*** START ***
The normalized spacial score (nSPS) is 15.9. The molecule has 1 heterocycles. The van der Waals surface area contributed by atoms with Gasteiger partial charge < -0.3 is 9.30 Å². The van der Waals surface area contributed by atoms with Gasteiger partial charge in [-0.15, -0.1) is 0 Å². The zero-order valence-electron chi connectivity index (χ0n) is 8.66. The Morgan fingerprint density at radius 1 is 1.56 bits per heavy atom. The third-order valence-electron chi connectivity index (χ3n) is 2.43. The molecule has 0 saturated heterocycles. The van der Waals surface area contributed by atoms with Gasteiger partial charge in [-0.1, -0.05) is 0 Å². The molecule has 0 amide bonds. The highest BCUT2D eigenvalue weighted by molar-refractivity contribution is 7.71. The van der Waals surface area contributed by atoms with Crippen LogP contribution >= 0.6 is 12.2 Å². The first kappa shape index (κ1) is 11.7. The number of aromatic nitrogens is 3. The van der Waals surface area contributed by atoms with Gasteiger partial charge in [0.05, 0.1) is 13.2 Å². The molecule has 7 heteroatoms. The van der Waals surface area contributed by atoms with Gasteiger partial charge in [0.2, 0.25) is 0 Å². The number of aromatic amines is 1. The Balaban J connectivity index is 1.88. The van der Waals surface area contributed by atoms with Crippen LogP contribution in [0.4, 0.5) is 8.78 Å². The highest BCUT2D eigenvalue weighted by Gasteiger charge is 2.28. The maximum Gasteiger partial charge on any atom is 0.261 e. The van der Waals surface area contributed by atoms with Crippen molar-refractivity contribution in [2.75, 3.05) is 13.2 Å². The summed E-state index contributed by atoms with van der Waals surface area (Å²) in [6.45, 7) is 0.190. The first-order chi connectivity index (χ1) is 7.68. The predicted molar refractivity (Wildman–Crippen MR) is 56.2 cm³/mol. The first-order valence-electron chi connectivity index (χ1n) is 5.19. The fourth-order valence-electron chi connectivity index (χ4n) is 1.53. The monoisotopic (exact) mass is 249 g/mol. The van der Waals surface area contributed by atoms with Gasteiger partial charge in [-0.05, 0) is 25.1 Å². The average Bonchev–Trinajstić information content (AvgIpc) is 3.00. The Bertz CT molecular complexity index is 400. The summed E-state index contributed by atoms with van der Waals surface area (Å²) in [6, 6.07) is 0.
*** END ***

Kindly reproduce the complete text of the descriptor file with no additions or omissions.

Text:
The normalized spacial score (nSPS) is 15.9. The molecule has 1 heterocycles. The van der Waals surface area contributed by atoms with Gasteiger partial charge < -0.3 is 9.30 Å². The van der Waals surface area contributed by atoms with Gasteiger partial charge in [-0.15, -0.1) is 0 Å². The zero-order valence-electron chi connectivity index (χ0n) is 8.66. The Morgan fingerprint density at radius 1 is 1.56 bits per heavy atom. The third-order valence-electron chi connectivity index (χ3n) is 2.43. The molecule has 0 saturated heterocycles. The van der Waals surface area contributed by atoms with Gasteiger partial charge in [-0.1, -0.05) is 0 Å². The molecule has 0 amide bonds. The highest BCUT2D eigenvalue weighted by molar-refractivity contribution is 7.71. The van der Waals surface area contributed by atoms with Crippen LogP contribution >= 0.6 is 12.2 Å². The first kappa shape index (κ1) is 11.7. The number of aromatic nitrogens is 3. The van der Waals surface area contributed by atoms with Gasteiger partial charge in [0.05, 0.1) is 13.2 Å². The molecule has 7 heteroatoms. The van der Waals surface area contributed by atoms with Gasteiger partial charge in [0.2, 0.25) is 0 Å². The number of aromatic amines is 1. The Balaban J connectivity index is 1.88. The van der Waals surface area contributed by atoms with Crippen LogP contribution in [0.4, 0.5) is 8.78 Å². The highest BCUT2D eigenvalue weighted by Gasteiger charge is 2.28. The maximum Gasteiger partial charge on any atom is 0.261 e. The van der Waals surface area contributed by atoms with Crippen molar-refractivity contribution in [2.75, 3.05) is 13.2 Å². The summed E-state index contributed by atoms with van der Waals surface area (Å²) in [6.45, 7) is 0.190. The first-order chi connectivity index (χ1) is 7.68. The predicted molar refractivity (Wildman–Crippen MR) is 56.2 cm³/mol. The first-order valence-electron chi connectivity index (χ1n) is 5.19. The fourth-order valence-electron chi connectivity index (χ4n) is 1.53. The monoisotopic (exact) mass is 249 g/mol. The van der Waals surface area contributed by atoms with Gasteiger partial charge in [-0.05, 0) is 25.1 Å². The average Bonchev–Trinajstić information content (AvgIpc) is 3.00. The Bertz CT molecular complexity index is 400. The summed E-state index contributed by atoms with van der Waals surface area (Å²) in [6, 6.07) is 0.